String cdm_data_type "Other";
    String comment 
"Site locations 
     Belize Mesoamerican Barrier Reef System (MBRS) 
   PI's: K. Castillo, J. Baumann 
   version: 2018-04-23 
   Published in Baumann et al, PLoS ONE (2016) 11(9) DOI: 10.1371/journal.pone.0162098";
    String Conventions "COARDS, CF-1.6, ACDD-1.3";
    String creator_email "info@bco-dmo.org";
    String creator_name "BCO-DMO";
    String creator_type "institution";
    String creator_url "https://www.bco-dmo.org/";
    String data_source "extract_data_as_tsv version 2.3  19 Dec 2019";
    String date_created "2018-04-18T20:48:19Z";
    String date_modified "2019-12-11T18:33:52Z";
    String defaultDataQuery "&amp;time&lt;now";
    String doi "10.1575/1912/bco-dmo.733680.1";
    Float64 Easternmost_Easting -88.00196;
    Float64 geospatial_lat_max 17.82413;
    Float64 geospatial_lat_min 16.13013;
    String geospatial_lat_units "degrees_north";
    Float64 geospatial_lon_max -88.00196;
    Float64 geospatial_lon_min -88.62943;
    String geospatial_lon_units "degrees_east";
    String history 
"2020-09-26T15:26:09Z (local files)
2020-09-26T15:26:09Z https://erddap.bco-dmo.org/tabledap/bcodmo_dataset_733680.das";
    String infoUrl "https://www.bco-dmo.org/dataset/733680";
    String institution "BCO-DMO";
    String instruments_0_dataset_instrument_description "Used to obtain site locations.";
    String instruments_0_dataset_instrument_nid "733689";
    String instruments_0_description "Acquires satellite signals and tracks your location.";
    String instruments_0_instrument_name "GPS receiver";
    String instruments_0_instrument_nid "706037";
    String instruments_0_supplied_name "GPS";
    String keywords "bco, bco-dmo, biological, chemical, comments, data, dataset, description, dmo, erddap, latitude, longitude, management, oceanography, office, preliminary, site";
    String license "https://www.bco-dmo.org/dataset/733680/license";
    String metadata_source "https://www.bco-dmo.org/api/dataset/733680";
    Float64 Northernmost_Northing 17.82413;
    String param_mapping "{'733680': {'lat': 'master - latitude', 'lon': 'master - longitude'}}";
    String parameter_source "https://www.bco-dmo.org/mapserver/dataset/733680/parameters";
    String people_0_affiliation "University of North Carolina at Chapel Hill";
    String people_0_affiliation_acronym "UNC-Chapel Hill";
    String people_0_person_name "Karl D. Castillo";
    String people_0_person_nid "51711";
    String people_0_role "Principal Investigator";
    String people_0_role_type "originator";
    String people_1_affiliation "University of North Carolina at Chapel Hill";
    String people_1_affiliation_acronym "UNC-Chapel Hill";
    String people_1_person_name "Justin Baumann";
    String people_1_person_nid "733684";
    String people_1_role "Student";
    String people_1_role_type "related";
    String people_2_affiliation "University of North Carolina at Chapel Hill";
    String people_2_affiliation_acronym "UNC-Chapel Hill";
    String people_2_person_name "Justin Baumann";
    String people_2_person_nid "733684";
    String people_2_role "Contact";
    String people_2_role_type "related";
    String people_3_affiliation "Woods Hole Oceanographic Institution";
    String people_3_affiliation_acronym "WHOI BCO-DMO";
    String people_3_person_name "Nancy Copley";
    String people_3_person_nid "50396";
    String people_3_role "BCO-DMO Data Manager";
    String people_3_role_type "related";
    String project "Thermal History and Coral Growth";
    String projects_0_acronym "Thermal History and Coral Growth";
    String projects_0_description 
"Description from NSF award abstract:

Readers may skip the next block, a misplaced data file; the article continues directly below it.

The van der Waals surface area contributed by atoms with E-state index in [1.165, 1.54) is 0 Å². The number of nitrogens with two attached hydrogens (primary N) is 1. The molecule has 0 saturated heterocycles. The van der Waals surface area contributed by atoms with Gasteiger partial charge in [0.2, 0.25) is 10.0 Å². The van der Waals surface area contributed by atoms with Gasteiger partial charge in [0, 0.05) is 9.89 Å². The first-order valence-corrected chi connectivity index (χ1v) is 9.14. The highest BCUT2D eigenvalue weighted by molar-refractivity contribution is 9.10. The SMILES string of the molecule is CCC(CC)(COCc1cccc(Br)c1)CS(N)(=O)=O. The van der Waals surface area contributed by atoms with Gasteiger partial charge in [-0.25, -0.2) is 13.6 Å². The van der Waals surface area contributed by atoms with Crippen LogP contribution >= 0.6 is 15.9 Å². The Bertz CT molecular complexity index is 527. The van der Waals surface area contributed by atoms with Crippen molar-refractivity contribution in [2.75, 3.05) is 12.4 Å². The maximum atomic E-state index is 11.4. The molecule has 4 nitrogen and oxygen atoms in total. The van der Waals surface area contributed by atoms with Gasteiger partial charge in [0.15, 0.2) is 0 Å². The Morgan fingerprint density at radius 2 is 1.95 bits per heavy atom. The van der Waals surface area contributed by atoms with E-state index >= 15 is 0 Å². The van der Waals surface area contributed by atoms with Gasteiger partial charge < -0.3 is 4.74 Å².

Rising global ocean surface temperatures have reduced coral growth rates, thereby negatively impacting the health of coral reef ecosystems worldwide. Recent studies on tropical reef building corals reveal that corals' growth in response to ocean warming may be influenced by their previous seawater temperature exposure - their thermal history. Although these recent findings highlight significant variability in coral growth in response to climate change, uncertainty remains as to the spatial scale at which corals' thermal history influences how they have responded to ocean warming and how they will likely respond to predicted future increases in ocean temperature. This study investigates the influence of thermal history on coral growth in response to recent and predicted seawater temperatures increases across four ecologically relevant spatial scales ranging from reef ecosystems, to reef communities, to reef populations, to an individual coral colony. By understanding how corals have responded in the past across a range of ecological scales, the Principal Investigator will be able to improve the ability to predict their susceptibility and resilience, which could then be applied to coral reef conservation in the face of climate change. This research project will broaden the participation of undergraduates from underrepresented groups and educate public radio listeners using minority voices and narratives. The scientist will leverage current and new partnerships to recruit and train minority undergraduates, thus allowing them to engage high school students near field sites in Florida, Belize, and Panama. Through peer advising, undergraduates will document this research on a digital news site for dissemination to the public. The voice of the undergraduates and scientist will ground the production of a public radio feature exploring the topic of acclimatization and resilience - a capacity for stress tolerance within coral reef ecosystems. This project will provide a postdoctoral researcher and several graduate students with opportunities for field and laboratory research training, teaching and mentoring, and professional development. The results will allow policy makers from Florida, the Mesoamerican Barrier Reef System countries, and several Central American countries to benefit from Caribbean-scale inferences that incorporate corals' physiological abilities, thereby improving coral reef management for the region.